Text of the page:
Since Boston University unveiled its plans for the new Center for Computing and Data Sciences in 2018, its unique stacked design almost immediately inspired students on campus to create the affectionate nickname, “the Jenga building.”
The Center for Computing and Data Sciences is set to be completed next summer, and in the meantime, the construction on campus will continue on the 19-story building. The opening of the building will also mark the beginning of a new department at BU, the Department of Computing and Data Sciences. The department is also unveiling a new major program, the Data Sciences major, starting this Fall.
Ran Canetti is a professor of computer science in the College of Arts and Sciences and is a founding faculty member of the new department. He said the height of the new building is similar to that of the BU School of Law building and disagrees with perceptions that the building would be “an eyesore” campus.
“It definitely stands out, it’s actually supposed to stand out,” Canetti said.
Alyssa Goins is a junior majoring in computer science and math in the College of Arts and Sciences. She said that the construction of the new building doesn’t bother her, and she’s excited for the CS program to have a specific space.
“I would say it’s really nice that as a computer science major that we have a designated building now for data sciences,” Goins said. “I think that’s super cool.”
Canetti was on the design team back in 2013 when talks of a building specifically for computer science, statistics and mathematics arose. He said the building’s design promotes more collaboration across the field and community at BU.
“One very nice thing about the building design is openness,” he said. “It would create opportunity for collaboration which … will really make an impact [as] one big unit as opposed to siloed departments.”
Rosie Sullivan, the programs and communications manager for the Faculty of Computing & Data Sciences, said the building represents a new step for BU, which hasn’t built an academic building like the Center for Computing and Data Sciences in almost 15 years.
“It’s going to be 100% fossil [fuel] free, with many zero-waste initiatives. While CDS serves as the anchor tenant, we are so excited to be sharing the space with the Departments of Math & Stats, Computer Science, and the Hariri Institute,” she wrote in an email. “It’s going to be an extremely collaborative space.”
The building is the first on BU campus to be fossil fuel-free, and it also includes other environmental sustainability measures like no gas, beautiful staircases to encourage physical activity, triple-glazed insulated glass windows and less chemicals.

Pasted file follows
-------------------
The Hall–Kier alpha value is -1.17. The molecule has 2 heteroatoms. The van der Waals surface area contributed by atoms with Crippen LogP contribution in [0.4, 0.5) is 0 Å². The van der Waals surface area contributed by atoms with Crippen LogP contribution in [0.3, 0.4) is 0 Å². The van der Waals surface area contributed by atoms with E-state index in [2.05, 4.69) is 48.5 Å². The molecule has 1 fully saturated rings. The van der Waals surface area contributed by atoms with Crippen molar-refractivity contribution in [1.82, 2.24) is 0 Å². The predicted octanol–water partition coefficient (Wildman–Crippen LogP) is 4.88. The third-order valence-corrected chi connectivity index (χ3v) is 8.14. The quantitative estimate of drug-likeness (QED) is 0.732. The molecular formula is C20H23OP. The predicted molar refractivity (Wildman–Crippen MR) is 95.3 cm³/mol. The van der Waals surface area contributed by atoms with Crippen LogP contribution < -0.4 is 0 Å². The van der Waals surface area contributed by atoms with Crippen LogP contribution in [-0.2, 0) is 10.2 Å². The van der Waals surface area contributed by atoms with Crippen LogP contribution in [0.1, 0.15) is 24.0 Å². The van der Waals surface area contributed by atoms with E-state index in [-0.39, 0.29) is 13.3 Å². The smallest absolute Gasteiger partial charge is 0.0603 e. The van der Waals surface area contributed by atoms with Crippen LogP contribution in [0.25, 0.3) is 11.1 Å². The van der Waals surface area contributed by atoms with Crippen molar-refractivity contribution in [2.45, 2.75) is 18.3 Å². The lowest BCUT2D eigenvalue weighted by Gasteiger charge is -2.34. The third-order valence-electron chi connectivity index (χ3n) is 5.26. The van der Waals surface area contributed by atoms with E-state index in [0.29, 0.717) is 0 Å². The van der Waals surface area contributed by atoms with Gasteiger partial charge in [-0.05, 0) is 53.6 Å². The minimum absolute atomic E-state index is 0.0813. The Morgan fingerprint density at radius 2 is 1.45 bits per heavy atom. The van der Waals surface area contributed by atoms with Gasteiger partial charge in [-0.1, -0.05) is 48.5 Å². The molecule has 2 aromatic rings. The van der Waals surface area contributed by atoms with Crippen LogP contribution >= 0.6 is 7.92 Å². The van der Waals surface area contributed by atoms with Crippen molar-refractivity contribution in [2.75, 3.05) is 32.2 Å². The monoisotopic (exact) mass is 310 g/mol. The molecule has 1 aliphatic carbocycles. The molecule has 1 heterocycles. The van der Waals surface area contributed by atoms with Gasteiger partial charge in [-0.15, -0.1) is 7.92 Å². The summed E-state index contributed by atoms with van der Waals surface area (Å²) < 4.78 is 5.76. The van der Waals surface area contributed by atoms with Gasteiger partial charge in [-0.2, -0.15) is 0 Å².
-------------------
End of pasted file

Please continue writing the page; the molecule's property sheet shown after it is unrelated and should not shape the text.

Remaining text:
But while the building’s going up, students are subject to the construction noise and view from Warren Towers. Sullivan said the construction will inspire students and keep them interested in the new addition to campus.
“We believe having a hub of activity in the center of campus will spark excitement,” she wrote in an email. “We hope students will be curious about what is going on and what is coming.”
For many professors, this building will solve the problem of “inadequate faculty space across campus right now and many [professors] are dispersed across campus,” according to Sullivan.
Goins said that while the building is exciting, the design’s modern look won’t blend in on campus.
“I will be honest, it’s a very interesting building design but at least we’ll stand out on campus,” Goins said.
Canetti said that the design “creates this very nice woven sense” and he likes the design because he hasn’t seen it before. The stacked floors will also allow for porches and balconies up the whole building.
“Now, we are very excitedly watching it every day as it’s being built a little bit more,” Canetti said, “and really looking forward for it to really be there.”
Correction: Ran Canetti later specified that the similarities between the BU School of Law building and the Center for Computing and Data Sciences was not the architecture, but the height.
A previous version of this story unclearly represented Canetti’s views. The article was updated to more clearly reflect Canetti’s views.